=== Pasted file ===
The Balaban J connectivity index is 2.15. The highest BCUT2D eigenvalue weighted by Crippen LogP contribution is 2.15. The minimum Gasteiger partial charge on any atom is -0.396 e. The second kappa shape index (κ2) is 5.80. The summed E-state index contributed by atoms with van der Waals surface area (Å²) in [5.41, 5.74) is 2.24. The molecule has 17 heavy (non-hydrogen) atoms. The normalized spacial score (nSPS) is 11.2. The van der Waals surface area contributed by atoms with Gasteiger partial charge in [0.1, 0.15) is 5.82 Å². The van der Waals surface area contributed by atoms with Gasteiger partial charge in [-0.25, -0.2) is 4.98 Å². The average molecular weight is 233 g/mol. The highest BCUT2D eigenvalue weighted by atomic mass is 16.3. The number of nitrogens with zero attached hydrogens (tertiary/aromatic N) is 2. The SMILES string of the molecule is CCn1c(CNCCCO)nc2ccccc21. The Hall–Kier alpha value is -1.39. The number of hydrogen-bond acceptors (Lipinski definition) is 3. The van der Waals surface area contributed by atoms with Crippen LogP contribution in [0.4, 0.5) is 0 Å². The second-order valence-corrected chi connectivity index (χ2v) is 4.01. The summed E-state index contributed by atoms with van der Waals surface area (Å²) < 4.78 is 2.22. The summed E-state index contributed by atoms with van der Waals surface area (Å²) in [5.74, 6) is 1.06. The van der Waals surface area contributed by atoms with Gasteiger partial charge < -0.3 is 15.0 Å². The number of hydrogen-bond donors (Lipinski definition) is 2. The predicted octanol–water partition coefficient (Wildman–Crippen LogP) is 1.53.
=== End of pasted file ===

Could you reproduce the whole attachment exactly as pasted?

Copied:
The Balaban J connectivity index is 2.15. The highest BCUT2D eigenvalue weighted by Crippen LogP contribution is 2.15. The minimum Gasteiger partial charge on any atom is -0.396 e. The second kappa shape index (κ2) is 5.80. The summed E-state index contributed by atoms with van der Waals surface area (Å²) in [5.41, 5.74) is 2.24. The molecule has 17 heavy (non-hydrogen) atoms. The normalized spacial score (nSPS) is 11.2. The van der Waals surface area contributed by atoms with Gasteiger partial charge in [0.1, 0.15) is 5.82 Å². The van der Waals surface area contributed by atoms with Gasteiger partial charge in [-0.25, -0.2) is 4.98 Å². The average molecular weight is 233 g/mol. The highest BCUT2D eigenvalue weighted by atomic mass is 16.3. The number of nitrogens with zero attached hydrogens (tertiary/aromatic N) is 2. The SMILES string of the molecule is CCn1c(CNCCCO)nc2ccccc21. The Hall–Kier alpha value is -1.39. The number of hydrogen-bond acceptors (Lipinski definition) is 3. The van der Waals surface area contributed by atoms with Crippen LogP contribution in [0.4, 0.5) is 0 Å². The second-order valence-corrected chi connectivity index (χ2v) is 4.01. The summed E-state index contributed by atoms with van der Waals surface area (Å²) < 4.78 is 2.22. The summed E-state index contributed by atoms with van der Waals surface area (Å²) in [5.74, 6) is 1.06. The van der Waals surface area contributed by atoms with Gasteiger partial charge < -0.3 is 15.0 Å². The number of hydrogen-bond donors (Lipinski definition) is 2. The predicted octanol–water partition coefficient (Wildman–Crippen LogP) is 1.53.